Historical Items Showing 3 of 36 View All
Contributed by: Franco-American Collection
Media: Ink on paper
Contributed by: Norway Historical Society
Date: circa 1945
Location: Norway; Oxford
Media: ink on paper
Immigration is one of the most debated topics of debate in Maine. Controversy aside, immigration is also America's oldest tradition, and along with religious tolerance, what our nation was built upon. Since the first people—the Wabanaki—permitted Europeans to settle in the land now known as Maine, we have been a state of immigrants.
Maine's ample woods historically provided numerous game animals and birds for hunters seeking food, fur, or hides. The promotion of hunting as tourism and concerns about conservation toward the end of the nineteenth century changed the nature of hunting in Maine.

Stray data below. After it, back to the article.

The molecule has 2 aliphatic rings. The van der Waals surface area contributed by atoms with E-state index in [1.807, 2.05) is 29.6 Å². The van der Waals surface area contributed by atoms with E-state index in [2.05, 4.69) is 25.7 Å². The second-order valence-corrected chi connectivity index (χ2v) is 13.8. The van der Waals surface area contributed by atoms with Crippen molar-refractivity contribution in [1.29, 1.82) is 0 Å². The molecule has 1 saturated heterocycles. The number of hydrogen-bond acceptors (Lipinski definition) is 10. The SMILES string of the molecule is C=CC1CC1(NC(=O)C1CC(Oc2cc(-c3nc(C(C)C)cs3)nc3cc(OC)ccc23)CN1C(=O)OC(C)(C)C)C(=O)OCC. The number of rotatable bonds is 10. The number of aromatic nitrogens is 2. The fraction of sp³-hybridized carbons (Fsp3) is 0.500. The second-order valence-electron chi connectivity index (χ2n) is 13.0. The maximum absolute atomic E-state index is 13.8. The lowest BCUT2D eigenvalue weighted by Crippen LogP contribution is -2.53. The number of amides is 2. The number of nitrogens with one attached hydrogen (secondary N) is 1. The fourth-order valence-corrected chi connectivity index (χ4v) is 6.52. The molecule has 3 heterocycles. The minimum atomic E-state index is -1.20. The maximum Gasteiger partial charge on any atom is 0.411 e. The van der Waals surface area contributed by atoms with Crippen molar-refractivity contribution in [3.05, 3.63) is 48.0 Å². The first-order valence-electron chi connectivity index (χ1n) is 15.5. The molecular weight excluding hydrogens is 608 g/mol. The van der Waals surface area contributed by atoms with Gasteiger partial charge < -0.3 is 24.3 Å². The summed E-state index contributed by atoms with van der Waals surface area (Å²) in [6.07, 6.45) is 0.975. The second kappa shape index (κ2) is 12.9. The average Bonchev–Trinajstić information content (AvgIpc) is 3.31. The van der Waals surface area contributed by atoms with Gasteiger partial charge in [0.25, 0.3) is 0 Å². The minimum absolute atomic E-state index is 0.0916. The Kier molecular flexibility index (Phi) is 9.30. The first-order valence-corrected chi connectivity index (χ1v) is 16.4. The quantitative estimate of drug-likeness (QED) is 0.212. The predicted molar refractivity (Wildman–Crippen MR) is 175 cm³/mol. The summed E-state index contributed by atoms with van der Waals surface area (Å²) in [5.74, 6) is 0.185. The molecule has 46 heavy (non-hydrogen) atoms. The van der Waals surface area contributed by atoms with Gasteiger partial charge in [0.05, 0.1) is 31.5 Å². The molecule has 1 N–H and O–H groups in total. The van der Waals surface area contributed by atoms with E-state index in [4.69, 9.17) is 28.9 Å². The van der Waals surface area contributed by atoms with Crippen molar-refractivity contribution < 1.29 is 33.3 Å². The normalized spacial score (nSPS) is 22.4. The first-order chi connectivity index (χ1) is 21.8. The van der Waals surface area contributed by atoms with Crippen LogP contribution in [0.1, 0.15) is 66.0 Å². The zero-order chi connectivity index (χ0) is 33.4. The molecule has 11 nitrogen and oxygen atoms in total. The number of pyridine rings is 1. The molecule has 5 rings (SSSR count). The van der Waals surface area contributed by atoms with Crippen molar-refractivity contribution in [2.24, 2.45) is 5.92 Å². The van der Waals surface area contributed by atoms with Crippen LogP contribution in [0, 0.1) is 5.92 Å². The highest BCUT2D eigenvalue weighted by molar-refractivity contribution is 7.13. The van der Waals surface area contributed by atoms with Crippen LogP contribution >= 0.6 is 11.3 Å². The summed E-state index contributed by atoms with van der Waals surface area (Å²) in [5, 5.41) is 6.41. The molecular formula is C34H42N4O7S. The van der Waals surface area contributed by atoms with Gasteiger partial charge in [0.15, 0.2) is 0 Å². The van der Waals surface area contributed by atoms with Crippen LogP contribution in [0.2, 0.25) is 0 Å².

George Henry Preble of Portland, nephew of Edward Preble who was known as the father of the U.S. Navy, temporarily lost his command during the Civil War when he was charged with failing to stop a Confederate ship from getting through the Union blockade at Mobile.
Site Pages Showing 3 of 15 View All
Visit us here and someday visit us in person when time permits; our arms are open and we welcome all.
View collections, facts, and contact information for this Contributing Partner.
The combination of agriculture and industry permitted Hampden to thrive. Early in the 19th century, it even competed with Bangor, its neighbor to the…
My Maine Stories Showing 3 of 3 View All
by Sherry Judd
I worked in and around the Paper Industry all my life. Now I run Maine's Paper and Heritage Museum.
by Barbara Burns
My work as a tapestry artist and dancer in Maine.
by Randy Randall
Memories from childhood of visiting the family homestead in Limington during apple picking time.